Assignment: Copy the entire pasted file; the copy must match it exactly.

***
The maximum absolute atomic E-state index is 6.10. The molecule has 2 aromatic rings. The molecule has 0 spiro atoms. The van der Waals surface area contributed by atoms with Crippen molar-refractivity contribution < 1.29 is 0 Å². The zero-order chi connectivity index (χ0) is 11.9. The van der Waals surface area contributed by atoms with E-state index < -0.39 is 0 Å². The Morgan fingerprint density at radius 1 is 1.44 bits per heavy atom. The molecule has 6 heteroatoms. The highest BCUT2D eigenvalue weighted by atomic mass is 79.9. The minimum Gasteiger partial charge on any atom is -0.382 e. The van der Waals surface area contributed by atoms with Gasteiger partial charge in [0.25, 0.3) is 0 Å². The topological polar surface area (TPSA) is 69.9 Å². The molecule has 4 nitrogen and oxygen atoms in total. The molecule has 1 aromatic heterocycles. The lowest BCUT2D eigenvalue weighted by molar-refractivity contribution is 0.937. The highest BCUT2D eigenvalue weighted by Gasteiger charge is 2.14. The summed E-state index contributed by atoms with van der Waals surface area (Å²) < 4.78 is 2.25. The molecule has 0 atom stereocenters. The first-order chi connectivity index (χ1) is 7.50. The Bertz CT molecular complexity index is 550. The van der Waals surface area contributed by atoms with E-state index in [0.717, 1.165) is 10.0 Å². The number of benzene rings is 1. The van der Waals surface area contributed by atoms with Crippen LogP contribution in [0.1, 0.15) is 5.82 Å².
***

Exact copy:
The maximum absolute atomic E-state index is 6.10. The molecule has 2 aromatic rings. The molecule has 0 spiro atoms. The van der Waals surface area contributed by atoms with Crippen molar-refractivity contribution < 1.29 is 0 Å². The zero-order chi connectivity index (χ0) is 11.9. The van der Waals surface area contributed by atoms with E-state index < -0.39 is 0 Å². The Morgan fingerprint density at radius 1 is 1.44 bits per heavy atom. The molecule has 6 heteroatoms. The highest BCUT2D eigenvalue weighted by atomic mass is 79.9. The minimum Gasteiger partial charge on any atom is -0.382 e. The van der Waals surface area contributed by atoms with Gasteiger partial charge in [0.25, 0.3) is 0 Å². The topological polar surface area (TPSA) is 69.9 Å². The molecule has 4 nitrogen and oxygen atoms in total. The molecule has 1 aromatic heterocycles. The lowest BCUT2D eigenvalue weighted by molar-refractivity contribution is 0.937. The highest BCUT2D eigenvalue weighted by Gasteiger charge is 2.14. The summed E-state index contributed by atoms with van der Waals surface area (Å²) < 4.78 is 2.25. The molecule has 0 atom stereocenters. The first-order chi connectivity index (χ1) is 7.50. The Bertz CT molecular complexity index is 550. The van der Waals surface area contributed by atoms with E-state index in [0.717, 1.165) is 10.0 Å². The number of benzene rings is 1. The van der Waals surface area contributed by atoms with Crippen LogP contribution in [0.1, 0.15) is 5.82 Å².